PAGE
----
Once these building blocks are in place, the industry associations can create a joint industry committee where everyone can be represented and where the currency research can jointly be conducted and controlled by the industry. This leads to a feeling amongst everyone that they are included in the debates around the joint research and that they have a say in the how and what of what is required by the industry as a whole.

This leads to buy in by everyone, whether you are a media owner trying to sell space or time, or an advertising agency or marketer trying to buy space or time for an advertising campaign.

If business remains as usual, what danger does Africa's media industry face?

Daniel: For media owners the absence of a common currency means that there is no level playing field. We all know that there are unscrupulous media owners that will lie about their audience numbers. This is bad for those that are honest. For marketers and advertisers the absence of a common currency means that they find it hard to compare numbers supplied by different media owners and in general leads to distrust in the value of the media on offer and less investment (or the incorrect investment) of their advertising spend.

What would that mean for ordinary media consumers - like readers and viewers?

Daniel: For consumers it could mean that certain media that deserved to survive may go under. It may also mean that the programmes and editorial that media owners provide to them may not be what they wanted.

What is the theme of this year's conference and why was it selected?

Daniel: This year the theme is "From Local to Global: Media Research in a Developing World" and was chosen to illustrate that we in Africa are part of the global community and can lean on international knowhow when needed. Conversely, the conference will also demonstrate how it is sometimes necessary to develop local solutions for local circumstances.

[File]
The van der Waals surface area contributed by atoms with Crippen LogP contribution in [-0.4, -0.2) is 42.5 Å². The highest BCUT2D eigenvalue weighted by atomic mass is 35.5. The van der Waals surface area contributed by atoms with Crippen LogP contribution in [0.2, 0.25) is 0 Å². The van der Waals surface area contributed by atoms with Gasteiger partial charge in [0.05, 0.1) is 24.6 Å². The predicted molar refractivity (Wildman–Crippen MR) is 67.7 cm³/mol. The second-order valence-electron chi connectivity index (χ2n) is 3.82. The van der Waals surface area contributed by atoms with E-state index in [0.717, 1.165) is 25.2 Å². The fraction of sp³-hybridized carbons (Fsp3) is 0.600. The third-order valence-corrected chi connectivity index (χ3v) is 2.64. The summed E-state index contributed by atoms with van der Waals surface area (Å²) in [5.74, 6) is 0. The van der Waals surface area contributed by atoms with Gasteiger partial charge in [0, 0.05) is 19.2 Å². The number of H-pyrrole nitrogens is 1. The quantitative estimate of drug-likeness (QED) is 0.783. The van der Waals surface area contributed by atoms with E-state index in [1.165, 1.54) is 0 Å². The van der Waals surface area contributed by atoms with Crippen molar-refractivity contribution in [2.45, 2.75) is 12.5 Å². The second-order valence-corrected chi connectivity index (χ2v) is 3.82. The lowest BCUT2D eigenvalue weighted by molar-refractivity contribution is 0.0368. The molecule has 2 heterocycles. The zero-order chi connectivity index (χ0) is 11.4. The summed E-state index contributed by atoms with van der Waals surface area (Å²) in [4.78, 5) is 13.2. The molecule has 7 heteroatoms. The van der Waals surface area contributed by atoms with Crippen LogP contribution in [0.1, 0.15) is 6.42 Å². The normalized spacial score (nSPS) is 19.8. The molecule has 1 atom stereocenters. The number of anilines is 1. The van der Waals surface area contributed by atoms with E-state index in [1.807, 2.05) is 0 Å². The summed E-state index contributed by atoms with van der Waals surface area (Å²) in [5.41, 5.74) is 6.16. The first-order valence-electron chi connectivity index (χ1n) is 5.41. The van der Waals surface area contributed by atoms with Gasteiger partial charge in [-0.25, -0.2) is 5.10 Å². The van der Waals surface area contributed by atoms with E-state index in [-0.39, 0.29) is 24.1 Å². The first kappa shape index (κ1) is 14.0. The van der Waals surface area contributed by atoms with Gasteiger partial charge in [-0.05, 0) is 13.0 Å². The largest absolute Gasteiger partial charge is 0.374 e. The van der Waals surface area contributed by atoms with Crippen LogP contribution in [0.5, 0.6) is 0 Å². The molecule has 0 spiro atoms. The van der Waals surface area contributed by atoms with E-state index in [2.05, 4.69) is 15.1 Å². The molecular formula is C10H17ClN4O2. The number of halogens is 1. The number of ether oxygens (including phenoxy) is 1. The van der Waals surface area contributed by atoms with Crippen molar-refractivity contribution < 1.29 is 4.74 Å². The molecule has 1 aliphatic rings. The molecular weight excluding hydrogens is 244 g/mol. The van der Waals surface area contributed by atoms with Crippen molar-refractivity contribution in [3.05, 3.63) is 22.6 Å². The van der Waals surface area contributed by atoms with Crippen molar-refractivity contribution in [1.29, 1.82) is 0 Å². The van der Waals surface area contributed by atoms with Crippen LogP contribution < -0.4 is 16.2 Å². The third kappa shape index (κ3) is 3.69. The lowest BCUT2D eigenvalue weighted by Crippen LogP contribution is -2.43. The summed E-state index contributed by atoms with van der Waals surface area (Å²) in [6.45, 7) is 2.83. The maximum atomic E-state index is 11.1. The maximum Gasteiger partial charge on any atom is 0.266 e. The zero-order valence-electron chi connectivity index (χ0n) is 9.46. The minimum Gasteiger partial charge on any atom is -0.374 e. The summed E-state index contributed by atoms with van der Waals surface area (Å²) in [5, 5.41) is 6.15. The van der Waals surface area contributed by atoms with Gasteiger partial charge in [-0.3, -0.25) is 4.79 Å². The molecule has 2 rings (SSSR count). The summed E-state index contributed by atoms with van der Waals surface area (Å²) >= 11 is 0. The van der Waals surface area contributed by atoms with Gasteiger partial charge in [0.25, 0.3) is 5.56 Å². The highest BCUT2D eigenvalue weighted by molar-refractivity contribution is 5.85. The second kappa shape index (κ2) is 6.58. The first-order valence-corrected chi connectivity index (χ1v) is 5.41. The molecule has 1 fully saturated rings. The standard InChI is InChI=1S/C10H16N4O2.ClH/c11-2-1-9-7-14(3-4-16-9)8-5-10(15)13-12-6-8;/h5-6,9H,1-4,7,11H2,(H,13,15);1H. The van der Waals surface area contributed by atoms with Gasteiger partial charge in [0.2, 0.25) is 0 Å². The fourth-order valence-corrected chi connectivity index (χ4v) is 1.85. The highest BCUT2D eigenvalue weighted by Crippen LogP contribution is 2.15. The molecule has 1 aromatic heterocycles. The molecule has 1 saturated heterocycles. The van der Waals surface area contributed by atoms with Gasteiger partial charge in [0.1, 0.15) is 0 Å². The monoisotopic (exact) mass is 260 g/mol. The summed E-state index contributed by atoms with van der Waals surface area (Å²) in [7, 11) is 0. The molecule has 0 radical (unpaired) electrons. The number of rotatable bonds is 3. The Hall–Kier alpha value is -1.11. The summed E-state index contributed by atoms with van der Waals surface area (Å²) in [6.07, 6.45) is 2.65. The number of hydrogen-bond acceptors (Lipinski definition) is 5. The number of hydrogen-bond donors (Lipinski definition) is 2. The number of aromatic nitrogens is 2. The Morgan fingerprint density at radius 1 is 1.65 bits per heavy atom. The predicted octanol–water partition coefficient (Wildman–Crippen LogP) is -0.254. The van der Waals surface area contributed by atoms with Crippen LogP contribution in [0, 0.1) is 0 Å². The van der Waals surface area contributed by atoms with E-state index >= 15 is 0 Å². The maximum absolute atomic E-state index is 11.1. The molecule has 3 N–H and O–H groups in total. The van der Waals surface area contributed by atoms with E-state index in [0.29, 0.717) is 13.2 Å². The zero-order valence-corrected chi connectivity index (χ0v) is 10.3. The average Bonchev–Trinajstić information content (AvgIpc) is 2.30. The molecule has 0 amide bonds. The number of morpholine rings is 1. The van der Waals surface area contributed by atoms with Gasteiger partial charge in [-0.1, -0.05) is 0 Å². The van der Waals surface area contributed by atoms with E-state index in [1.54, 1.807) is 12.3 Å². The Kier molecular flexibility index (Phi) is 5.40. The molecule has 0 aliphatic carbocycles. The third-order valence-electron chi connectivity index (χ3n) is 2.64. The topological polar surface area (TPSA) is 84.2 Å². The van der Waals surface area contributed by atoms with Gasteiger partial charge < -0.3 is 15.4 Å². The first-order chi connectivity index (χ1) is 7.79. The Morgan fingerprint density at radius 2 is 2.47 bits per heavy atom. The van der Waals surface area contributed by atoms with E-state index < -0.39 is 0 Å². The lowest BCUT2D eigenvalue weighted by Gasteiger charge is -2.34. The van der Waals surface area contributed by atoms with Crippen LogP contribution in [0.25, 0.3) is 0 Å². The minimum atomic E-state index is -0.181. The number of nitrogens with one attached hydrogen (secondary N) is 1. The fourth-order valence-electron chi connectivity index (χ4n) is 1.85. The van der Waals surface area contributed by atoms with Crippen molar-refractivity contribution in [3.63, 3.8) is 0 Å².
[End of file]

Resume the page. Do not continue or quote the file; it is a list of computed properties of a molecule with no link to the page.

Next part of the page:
What are some of the burning issues that this conference will address?

Daniel: The burning issue in Africa today is; how to take media audience measurement to the next level. The increasing complexity of media, the enormous fragmentation of the media market combined with new types of media and convergence have brought us to a point where serious decisions will have to be made to ensure that sufficient research of the right quality is conducted to grow the advertising cake.

What are some of the achievements that have been registered since the last PAMRO meeting and conference?

Daniel: The PAMRO work group have revived the PAMRO Living Standard Measure (LSM) project and have been collecting data from various African countries in order to fast track the establishment of these LSM groups for African that will be free of charge to all PAMRO members.

The recommended PAMRO Media Research Questionnaire has been revised and will be up on the website for all members to use as a guideline for media research in all countries. This media research questionnaire forms the basis of any media research project and can be modified and customised to the members needs. The quarterly presentations for PAMRAO members have gone ahead successfully. This initiative was started in order to provide networking opportunities for members outside of the yearly conference.

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About Walter Wafula

Walter Wafula is a seasoned journalist who has reported for the Daily Monitor newspaper in Kampala-Uganda. He is also a contributor on website. Email Walter at moc.oohay@tlawfaw and connect on LinkedIn.